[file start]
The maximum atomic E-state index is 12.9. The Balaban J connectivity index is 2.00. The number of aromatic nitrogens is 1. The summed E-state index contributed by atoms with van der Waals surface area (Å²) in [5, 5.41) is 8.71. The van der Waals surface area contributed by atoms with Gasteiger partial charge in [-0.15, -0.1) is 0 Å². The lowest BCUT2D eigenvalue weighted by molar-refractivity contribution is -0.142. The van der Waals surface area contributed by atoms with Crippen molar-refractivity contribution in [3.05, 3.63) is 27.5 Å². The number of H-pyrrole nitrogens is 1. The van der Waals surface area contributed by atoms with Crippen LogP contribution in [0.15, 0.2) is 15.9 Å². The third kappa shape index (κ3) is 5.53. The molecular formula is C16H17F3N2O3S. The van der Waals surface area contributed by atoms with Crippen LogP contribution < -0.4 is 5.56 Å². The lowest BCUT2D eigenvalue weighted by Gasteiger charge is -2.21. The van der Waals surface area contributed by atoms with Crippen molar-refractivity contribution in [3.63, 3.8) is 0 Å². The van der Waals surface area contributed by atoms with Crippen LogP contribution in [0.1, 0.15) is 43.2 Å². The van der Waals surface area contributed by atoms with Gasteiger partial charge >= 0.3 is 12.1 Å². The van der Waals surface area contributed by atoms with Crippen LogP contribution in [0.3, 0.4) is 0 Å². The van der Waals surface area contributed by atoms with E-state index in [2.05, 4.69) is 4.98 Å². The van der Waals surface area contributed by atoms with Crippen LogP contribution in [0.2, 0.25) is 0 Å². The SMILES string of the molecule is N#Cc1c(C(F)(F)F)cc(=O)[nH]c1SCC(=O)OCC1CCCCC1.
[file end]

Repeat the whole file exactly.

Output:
The maximum atomic E-state index is 12.9. The Balaban J connectivity index is 2.00. The number of aromatic nitrogens is 1. The summed E-state index contributed by atoms with van der Waals surface area (Å²) in [5, 5.41) is 8.71. The van der Waals surface area contributed by atoms with Gasteiger partial charge in [-0.15, -0.1) is 0 Å². The lowest BCUT2D eigenvalue weighted by molar-refractivity contribution is -0.142. The van der Waals surface area contributed by atoms with Crippen molar-refractivity contribution in [3.05, 3.63) is 27.5 Å². The number of H-pyrrole nitrogens is 1. The van der Waals surface area contributed by atoms with Crippen LogP contribution in [0.15, 0.2) is 15.9 Å². The third kappa shape index (κ3) is 5.53. The molecular formula is C16H17F3N2O3S. The van der Waals surface area contributed by atoms with Crippen LogP contribution < -0.4 is 5.56 Å². The lowest BCUT2D eigenvalue weighted by Gasteiger charge is -2.21. The van der Waals surface area contributed by atoms with Crippen molar-refractivity contribution in [3.63, 3.8) is 0 Å². The van der Waals surface area contributed by atoms with Crippen LogP contribution in [0.1, 0.15) is 43.2 Å². The van der Waals surface area contributed by atoms with Gasteiger partial charge >= 0.3 is 12.1 Å². The van der Waals surface area contributed by atoms with Crippen LogP contribution in [0.3, 0.4) is 0 Å². The van der Waals surface area contributed by atoms with E-state index in [2.05, 4.69) is 4.98 Å². The van der Waals surface area contributed by atoms with Crippen LogP contribution in [0.2, 0.25) is 0 Å². The SMILES string of the molecule is N#Cc1c(C(F)(F)F)cc(=O)[nH]c1SCC(=O)OCC1CCCCC1.